Is Hebrew immersion racist?
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Is Hebrew immersion racist?

Last week we reported more local efforts to address the crisis within the day-school system.

Everybody is talking about this new idea for a low-cost day-school track while Raphael Bachrach’s Hebrew immersion program in Englewood’s public school system has seemingly fallen by the wayside. Bachrach told The Big Lipowsky that the program has hit a snag with the school board because of questions of integration and who would likely be attracted to a Hebrew program. You can read about that in the article above. What is not in the article is the response from Englewood’s superintendent, Richard Segall, who was out of town last week.

“The immersion plan as it was evolving ran into problems because it would result in an isolated program within the school,” he wrote in an e-mail to me late last week. “The isolation would have created classes that were essentially white in a school that was predominately black and Hispanic. We are working in the district to find a solution to this that will provide the program without creating de facto segregation.”

Glenn Garrison, president of the city’s school board, said in last week’s article that the board was still very open to the idea but needed to be included in discussions. Asked about the allegations that the program would create classes with “a white character,” as Bachrach put it, Garrison said that all segments of the community would have to be served. He elaborated on the tough situation Englewood finds itself in because of the high number of black and Latino students and low number of caucasian students in the public schools, which have led the state to label the district as segregated.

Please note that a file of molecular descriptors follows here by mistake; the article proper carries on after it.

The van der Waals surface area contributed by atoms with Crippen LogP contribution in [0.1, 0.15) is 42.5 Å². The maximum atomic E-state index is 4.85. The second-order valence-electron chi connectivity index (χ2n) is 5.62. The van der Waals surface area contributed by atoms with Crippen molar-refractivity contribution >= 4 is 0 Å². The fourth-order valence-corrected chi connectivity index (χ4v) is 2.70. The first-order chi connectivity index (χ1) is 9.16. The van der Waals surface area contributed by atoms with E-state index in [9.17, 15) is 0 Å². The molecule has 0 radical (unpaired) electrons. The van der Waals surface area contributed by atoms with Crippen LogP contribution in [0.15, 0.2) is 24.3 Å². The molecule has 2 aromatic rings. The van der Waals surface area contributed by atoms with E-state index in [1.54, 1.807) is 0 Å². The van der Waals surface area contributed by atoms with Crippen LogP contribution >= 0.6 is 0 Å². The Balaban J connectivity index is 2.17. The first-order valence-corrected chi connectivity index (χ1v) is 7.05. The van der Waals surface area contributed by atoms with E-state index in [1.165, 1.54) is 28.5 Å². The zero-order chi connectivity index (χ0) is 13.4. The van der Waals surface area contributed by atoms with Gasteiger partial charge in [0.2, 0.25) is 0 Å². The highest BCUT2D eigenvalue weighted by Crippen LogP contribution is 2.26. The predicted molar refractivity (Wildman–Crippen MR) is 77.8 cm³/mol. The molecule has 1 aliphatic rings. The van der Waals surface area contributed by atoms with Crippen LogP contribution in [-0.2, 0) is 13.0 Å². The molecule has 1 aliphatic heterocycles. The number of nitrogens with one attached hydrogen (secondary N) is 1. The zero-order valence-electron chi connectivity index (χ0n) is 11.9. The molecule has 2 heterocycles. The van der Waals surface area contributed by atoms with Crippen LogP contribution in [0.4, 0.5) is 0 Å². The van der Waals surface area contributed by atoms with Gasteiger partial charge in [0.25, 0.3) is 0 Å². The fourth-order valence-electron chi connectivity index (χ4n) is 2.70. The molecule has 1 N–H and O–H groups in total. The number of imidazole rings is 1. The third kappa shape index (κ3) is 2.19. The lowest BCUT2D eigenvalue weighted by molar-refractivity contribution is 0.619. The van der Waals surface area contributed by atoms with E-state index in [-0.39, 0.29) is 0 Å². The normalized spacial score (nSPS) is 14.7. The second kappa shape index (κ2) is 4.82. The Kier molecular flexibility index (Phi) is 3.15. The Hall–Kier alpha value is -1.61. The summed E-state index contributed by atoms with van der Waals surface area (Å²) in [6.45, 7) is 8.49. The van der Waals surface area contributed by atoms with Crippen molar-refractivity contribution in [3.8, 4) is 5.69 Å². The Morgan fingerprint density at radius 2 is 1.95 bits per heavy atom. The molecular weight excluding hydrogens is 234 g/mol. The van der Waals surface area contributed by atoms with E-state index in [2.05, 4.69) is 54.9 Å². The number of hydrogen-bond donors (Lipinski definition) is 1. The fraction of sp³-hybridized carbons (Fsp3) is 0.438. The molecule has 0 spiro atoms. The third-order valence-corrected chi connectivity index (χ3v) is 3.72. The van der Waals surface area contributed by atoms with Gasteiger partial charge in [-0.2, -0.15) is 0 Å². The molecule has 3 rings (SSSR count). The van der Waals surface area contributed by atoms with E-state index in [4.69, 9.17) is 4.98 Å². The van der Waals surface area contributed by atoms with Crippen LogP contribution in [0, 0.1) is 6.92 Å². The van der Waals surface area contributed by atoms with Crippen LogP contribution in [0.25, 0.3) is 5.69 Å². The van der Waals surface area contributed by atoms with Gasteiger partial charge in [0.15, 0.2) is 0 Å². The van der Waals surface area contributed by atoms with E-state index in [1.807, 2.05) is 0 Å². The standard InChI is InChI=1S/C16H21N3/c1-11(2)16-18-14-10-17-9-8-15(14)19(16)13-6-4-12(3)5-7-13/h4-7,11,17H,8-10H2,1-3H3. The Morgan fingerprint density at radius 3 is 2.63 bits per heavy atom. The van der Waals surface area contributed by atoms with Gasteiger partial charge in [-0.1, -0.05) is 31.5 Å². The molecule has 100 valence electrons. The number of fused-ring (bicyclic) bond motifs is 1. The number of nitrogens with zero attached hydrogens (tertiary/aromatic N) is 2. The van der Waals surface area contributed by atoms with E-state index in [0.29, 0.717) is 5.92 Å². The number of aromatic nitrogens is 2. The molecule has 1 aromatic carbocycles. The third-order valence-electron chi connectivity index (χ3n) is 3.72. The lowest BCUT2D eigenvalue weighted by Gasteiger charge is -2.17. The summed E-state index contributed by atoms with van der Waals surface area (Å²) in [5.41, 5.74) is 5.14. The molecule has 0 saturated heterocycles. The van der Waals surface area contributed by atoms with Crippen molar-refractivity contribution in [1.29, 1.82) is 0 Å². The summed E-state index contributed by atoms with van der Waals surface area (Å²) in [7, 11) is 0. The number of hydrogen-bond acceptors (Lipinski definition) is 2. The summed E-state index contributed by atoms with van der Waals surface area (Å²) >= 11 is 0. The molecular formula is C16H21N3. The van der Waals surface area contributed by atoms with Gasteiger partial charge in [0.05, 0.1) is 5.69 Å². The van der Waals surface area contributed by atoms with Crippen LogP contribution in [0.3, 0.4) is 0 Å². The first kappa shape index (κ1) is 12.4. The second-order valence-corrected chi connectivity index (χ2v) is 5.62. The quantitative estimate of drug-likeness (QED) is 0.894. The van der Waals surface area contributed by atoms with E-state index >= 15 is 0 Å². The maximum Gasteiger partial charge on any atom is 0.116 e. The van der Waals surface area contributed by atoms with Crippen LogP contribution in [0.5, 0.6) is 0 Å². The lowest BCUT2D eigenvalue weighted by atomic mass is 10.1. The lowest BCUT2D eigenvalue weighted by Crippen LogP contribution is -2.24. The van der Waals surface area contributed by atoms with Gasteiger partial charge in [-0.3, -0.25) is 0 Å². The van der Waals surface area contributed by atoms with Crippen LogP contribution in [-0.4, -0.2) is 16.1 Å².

“On one hand, the state Supreme Court says Dwight Morrow High School is a racially segregated school,” he said, and it needs “to do anything to integrate. On the other hand, when you see a child you shouldn’t see color. You see a child you’re there to educate. On the one hand, you have a blind eye, on the other the state says you have to integrate.”

Sheik Kamar, a member of the Englewood school board who also wrote to me last week, acknowledged that the immersion program had run into a roadblock but seemed open to further discussion.
“As per the negative feedback, I think that in all discussions and especially with any new idea, there will be more questions than answers,” Kamar wrote. “There are a few objections from members of the community, but that should not stop discussions from proceeding towards an amicable solution where all the communities of Englewood should be able to benefit. Fear of some unknowns and having to deal with integration problems at the High School has left some unpleasant feelings in some members of the community.”

Kamar called for compromise “so that we can start the process of integration and facilitate education for all our children.”

“We want a school system that reflects the larger community,” Garrison said. “Not my block, not your block, the community as a whole. Our schools need to be a community of children that reflect the larger community.”

We’ll keep a close eye on this program as it develops. Bachrach is confident that it can still be created in time for the 2009-10 school year. We’ll see what happens after the upcoming school board elections, for which his wife Nina is a candidate. He said part of her goal would be to push forward the immersion program.

Stay tuned.

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